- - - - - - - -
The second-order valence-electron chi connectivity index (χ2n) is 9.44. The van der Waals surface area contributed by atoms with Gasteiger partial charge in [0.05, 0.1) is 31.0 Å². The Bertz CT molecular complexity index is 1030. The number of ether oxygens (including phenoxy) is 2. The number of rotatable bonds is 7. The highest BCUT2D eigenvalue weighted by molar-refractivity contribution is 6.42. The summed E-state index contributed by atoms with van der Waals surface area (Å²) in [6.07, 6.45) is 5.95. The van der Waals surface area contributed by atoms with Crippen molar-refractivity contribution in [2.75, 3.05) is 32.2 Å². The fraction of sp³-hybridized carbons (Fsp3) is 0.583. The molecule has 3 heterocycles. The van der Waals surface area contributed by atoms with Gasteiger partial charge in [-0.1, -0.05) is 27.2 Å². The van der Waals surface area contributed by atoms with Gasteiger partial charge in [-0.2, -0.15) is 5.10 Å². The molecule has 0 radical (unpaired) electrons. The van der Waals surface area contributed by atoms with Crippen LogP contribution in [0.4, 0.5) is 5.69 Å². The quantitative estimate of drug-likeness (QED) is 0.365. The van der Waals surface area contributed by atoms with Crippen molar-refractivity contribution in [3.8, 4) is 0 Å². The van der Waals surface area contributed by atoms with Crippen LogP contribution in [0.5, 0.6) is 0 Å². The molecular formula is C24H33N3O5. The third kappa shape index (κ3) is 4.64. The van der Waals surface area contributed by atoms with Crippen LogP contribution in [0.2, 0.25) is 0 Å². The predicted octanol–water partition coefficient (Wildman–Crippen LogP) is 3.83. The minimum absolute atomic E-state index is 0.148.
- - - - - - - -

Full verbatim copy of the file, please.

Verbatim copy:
The second-order valence-electron chi connectivity index (χ2n) is 9.44. The van der Waals surface area contributed by atoms with Gasteiger partial charge in [0.05, 0.1) is 31.0 Å². The Bertz CT molecular complexity index is 1030. The number of ether oxygens (including phenoxy) is 2. The number of rotatable bonds is 7. The highest BCUT2D eigenvalue weighted by molar-refractivity contribution is 6.42. The summed E-state index contributed by atoms with van der Waals surface area (Å²) in [6.07, 6.45) is 5.95. The van der Waals surface area contributed by atoms with Crippen molar-refractivity contribution in [2.75, 3.05) is 32.2 Å². The fraction of sp³-hybridized carbons (Fsp3) is 0.583. The molecule has 3 heterocycles. The van der Waals surface area contributed by atoms with Gasteiger partial charge in [-0.1, -0.05) is 27.2 Å². The van der Waals surface area contributed by atoms with Gasteiger partial charge in [-0.2, -0.15) is 5.10 Å². The molecule has 0 radical (unpaired) electrons. The van der Waals surface area contributed by atoms with Crippen LogP contribution in [0.4, 0.5) is 5.69 Å². The quantitative estimate of drug-likeness (QED) is 0.365. The van der Waals surface area contributed by atoms with Crippen molar-refractivity contribution in [3.8, 4) is 0 Å². The van der Waals surface area contributed by atoms with Crippen LogP contribution in [0.5, 0.6) is 0 Å². The molecular formula is C24H33N3O5. The third kappa shape index (κ3) is 4.64. The van der Waals surface area contributed by atoms with Crippen LogP contribution in [0.2, 0.25) is 0 Å². The predicted octanol–water partition coefficient (Wildman–Crippen LogP) is 3.83. The minimum absolute atomic E-state index is 0.148.